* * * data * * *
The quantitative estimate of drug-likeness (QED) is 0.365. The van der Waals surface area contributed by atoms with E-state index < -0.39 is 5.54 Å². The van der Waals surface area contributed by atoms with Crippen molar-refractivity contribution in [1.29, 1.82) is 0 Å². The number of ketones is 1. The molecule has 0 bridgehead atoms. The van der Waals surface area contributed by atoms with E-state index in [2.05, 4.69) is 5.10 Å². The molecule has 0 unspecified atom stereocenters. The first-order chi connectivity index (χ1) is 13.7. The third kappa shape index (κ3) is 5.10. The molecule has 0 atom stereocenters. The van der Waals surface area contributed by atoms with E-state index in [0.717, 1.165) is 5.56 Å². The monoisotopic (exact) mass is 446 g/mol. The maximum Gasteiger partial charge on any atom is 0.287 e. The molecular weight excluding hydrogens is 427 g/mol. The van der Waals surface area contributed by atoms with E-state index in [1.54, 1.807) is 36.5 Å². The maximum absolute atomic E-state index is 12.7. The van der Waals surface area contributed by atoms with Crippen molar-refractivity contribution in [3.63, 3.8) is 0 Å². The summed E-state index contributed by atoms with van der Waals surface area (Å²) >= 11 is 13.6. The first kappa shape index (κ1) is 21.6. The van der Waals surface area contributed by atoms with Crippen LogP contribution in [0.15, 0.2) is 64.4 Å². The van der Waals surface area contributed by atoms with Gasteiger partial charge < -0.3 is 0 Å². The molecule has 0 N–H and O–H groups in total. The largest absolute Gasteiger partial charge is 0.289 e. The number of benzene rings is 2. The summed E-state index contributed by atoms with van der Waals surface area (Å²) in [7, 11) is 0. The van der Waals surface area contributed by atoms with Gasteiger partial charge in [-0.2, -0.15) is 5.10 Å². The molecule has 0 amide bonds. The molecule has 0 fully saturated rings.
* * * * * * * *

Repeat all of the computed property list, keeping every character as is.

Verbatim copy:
The quantitative estimate of drug-likeness (QED) is 0.365. The van der Waals surface area contributed by atoms with E-state index < -0.39 is 5.54 Å². The van der Waals surface area contributed by atoms with Crippen molar-refractivity contribution in [1.29, 1.82) is 0 Å². The number of ketones is 1. The molecule has 0 bridgehead atoms. The van der Waals surface area contributed by atoms with E-state index in [2.05, 4.69) is 5.10 Å². The molecule has 0 unspecified atom stereocenters. The first-order chi connectivity index (χ1) is 13.7. The third kappa shape index (κ3) is 5.10. The molecule has 0 atom stereocenters. The van der Waals surface area contributed by atoms with E-state index in [0.717, 1.165) is 5.56 Å². The monoisotopic (exact) mass is 446 g/mol. The maximum Gasteiger partial charge on any atom is 0.287 e. The molecular weight excluding hydrogens is 427 g/mol. The van der Waals surface area contributed by atoms with E-state index in [1.54, 1.807) is 36.5 Å². The maximum absolute atomic E-state index is 12.7. The van der Waals surface area contributed by atoms with Crippen molar-refractivity contribution in [3.63, 3.8) is 0 Å². The summed E-state index contributed by atoms with van der Waals surface area (Å²) >= 11 is 13.6. The first kappa shape index (κ1) is 21.6. The van der Waals surface area contributed by atoms with Crippen LogP contribution in [0.15, 0.2) is 64.4 Å². The van der Waals surface area contributed by atoms with Gasteiger partial charge < -0.3 is 0 Å². The molecule has 0 N–H and O–H groups in total. The largest absolute Gasteiger partial charge is 0.289 e. The number of benzene rings is 2. The summed E-state index contributed by atoms with van der Waals surface area (Å²) in [7, 11) is 0. The van der Waals surface area contributed by atoms with Gasteiger partial charge in [-0.2, -0.15) is 5.10 Å². The molecule has 0 amide bonds. The molecule has 0 fully saturated rings.